part of the proposed new developments of residential areas. One of these communities is replacing the airport (see figure 1 and 2) which is transformed into a big waterbody on which floating communities thrive. They are used as a source for fresh water and to solve the problems of inland flooding by connecting to the watersystem of the surrounding neighborhoods. This area is located in one of the lowest areas of Rotterdam; ideal for a water based landscape. The lake will be dug out and the soil can be used to build the dikes, protecting surrounding neighborhoods. The lake will serve as a buffer in both wet and dry periods throughout the year. In the masterplan (fig. 1), the new developments show a fluent transition from a dense urban environment to a natural landscape with more room for ecological developments. The red line (fig. 2) is not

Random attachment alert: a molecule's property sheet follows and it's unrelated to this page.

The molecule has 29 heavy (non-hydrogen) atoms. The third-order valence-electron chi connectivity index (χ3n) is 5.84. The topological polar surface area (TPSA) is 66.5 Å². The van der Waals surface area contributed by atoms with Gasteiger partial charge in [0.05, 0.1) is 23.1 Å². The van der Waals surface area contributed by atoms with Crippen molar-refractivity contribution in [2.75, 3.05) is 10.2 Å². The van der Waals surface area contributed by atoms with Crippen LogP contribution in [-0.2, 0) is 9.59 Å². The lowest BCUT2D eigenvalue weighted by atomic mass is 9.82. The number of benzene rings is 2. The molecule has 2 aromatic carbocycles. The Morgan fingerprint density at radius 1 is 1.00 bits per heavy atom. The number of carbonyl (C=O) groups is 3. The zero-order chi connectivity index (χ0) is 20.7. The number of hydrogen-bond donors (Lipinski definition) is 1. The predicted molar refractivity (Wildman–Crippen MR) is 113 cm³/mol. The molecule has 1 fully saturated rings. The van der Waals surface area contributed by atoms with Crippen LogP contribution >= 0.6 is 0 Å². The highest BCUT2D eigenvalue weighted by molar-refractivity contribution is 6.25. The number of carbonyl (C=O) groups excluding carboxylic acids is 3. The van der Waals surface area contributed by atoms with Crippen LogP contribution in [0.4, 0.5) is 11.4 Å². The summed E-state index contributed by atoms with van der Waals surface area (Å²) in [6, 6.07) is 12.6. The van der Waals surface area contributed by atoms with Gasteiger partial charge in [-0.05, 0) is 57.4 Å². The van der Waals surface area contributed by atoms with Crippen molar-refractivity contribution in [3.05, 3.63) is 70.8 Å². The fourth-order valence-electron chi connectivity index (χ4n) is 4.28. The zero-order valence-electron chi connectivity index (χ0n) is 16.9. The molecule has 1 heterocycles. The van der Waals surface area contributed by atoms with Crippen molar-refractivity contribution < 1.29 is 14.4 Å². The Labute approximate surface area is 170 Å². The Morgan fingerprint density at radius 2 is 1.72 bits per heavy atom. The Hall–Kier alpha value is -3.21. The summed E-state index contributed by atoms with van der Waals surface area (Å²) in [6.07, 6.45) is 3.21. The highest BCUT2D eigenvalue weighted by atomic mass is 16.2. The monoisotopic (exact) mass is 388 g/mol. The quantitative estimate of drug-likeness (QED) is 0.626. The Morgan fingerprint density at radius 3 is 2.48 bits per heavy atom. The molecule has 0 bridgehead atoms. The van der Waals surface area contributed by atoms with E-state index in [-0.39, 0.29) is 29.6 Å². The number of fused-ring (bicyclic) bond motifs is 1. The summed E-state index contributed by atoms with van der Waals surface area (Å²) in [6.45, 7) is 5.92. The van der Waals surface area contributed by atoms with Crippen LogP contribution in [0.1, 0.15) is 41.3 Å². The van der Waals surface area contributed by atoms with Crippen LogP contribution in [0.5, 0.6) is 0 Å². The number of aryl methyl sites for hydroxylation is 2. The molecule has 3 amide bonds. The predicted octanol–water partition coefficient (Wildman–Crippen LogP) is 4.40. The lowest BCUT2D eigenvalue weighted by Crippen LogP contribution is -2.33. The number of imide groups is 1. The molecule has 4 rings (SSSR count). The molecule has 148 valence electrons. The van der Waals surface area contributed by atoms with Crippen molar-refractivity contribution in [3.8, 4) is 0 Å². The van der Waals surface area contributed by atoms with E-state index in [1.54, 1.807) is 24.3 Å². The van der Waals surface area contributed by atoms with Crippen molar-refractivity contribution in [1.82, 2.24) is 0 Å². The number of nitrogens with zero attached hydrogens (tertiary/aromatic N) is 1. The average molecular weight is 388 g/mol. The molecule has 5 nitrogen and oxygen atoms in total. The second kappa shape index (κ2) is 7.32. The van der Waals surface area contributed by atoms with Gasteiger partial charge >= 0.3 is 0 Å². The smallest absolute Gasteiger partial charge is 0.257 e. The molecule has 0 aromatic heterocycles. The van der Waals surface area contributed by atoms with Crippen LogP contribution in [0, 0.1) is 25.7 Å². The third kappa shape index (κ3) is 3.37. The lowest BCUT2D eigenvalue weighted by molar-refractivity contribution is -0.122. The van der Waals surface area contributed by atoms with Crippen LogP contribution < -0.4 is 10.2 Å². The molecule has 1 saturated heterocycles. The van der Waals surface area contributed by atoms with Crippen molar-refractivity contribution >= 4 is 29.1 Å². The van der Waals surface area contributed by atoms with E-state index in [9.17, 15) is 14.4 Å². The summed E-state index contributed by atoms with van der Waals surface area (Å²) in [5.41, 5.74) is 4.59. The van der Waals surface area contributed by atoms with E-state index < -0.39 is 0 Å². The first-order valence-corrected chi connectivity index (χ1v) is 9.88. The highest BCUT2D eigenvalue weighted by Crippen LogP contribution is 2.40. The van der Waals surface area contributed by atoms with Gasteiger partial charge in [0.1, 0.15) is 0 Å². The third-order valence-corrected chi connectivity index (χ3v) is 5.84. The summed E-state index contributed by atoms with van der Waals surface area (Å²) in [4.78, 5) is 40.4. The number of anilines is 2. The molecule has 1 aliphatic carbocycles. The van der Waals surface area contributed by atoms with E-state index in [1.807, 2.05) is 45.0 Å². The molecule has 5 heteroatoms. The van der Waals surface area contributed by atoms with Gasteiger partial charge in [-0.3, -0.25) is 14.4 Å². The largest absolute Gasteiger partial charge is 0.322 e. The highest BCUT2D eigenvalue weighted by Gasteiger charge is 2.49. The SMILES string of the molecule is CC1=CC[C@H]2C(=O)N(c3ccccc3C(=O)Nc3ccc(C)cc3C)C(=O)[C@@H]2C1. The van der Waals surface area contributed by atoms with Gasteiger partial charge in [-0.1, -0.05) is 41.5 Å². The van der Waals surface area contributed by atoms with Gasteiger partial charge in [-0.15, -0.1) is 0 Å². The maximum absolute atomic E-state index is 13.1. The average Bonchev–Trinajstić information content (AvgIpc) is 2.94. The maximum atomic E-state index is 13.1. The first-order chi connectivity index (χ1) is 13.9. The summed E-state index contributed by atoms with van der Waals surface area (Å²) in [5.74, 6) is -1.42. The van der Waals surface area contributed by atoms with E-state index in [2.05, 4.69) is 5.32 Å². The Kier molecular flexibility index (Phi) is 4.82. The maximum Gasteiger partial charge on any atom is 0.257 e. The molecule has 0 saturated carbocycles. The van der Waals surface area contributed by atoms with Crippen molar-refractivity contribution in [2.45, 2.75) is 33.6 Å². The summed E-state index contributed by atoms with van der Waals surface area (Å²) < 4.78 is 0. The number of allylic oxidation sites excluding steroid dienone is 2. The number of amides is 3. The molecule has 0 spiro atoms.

only meant as an ecological corridor, but also to encourage movement to and from the city center. This should be one of the main veins bringing the urban environment closer to the polderlandscape. Together with the additional green routes, a large recreational network is created. The new residential areas have a strong dependance and interaction with the landscape. The built and the unbuilt space strenghten each other by working together as one organism. Recreational activities on and along the lake, together with aqua farming provide a vibrant living environment in reach of the city center and the preserved polderlandscape in the north (fig. 3). Infrastructural changes need to be made to make these changes possible and to provide a sustainable future for the whole of Rotterdam. New mobility should support the future of Rotterdam, which means the A20 highway will gradually be transformed. The cars will be moved to the N209 in the north which is expanded, but hidden in the natural landscape. By focusing on high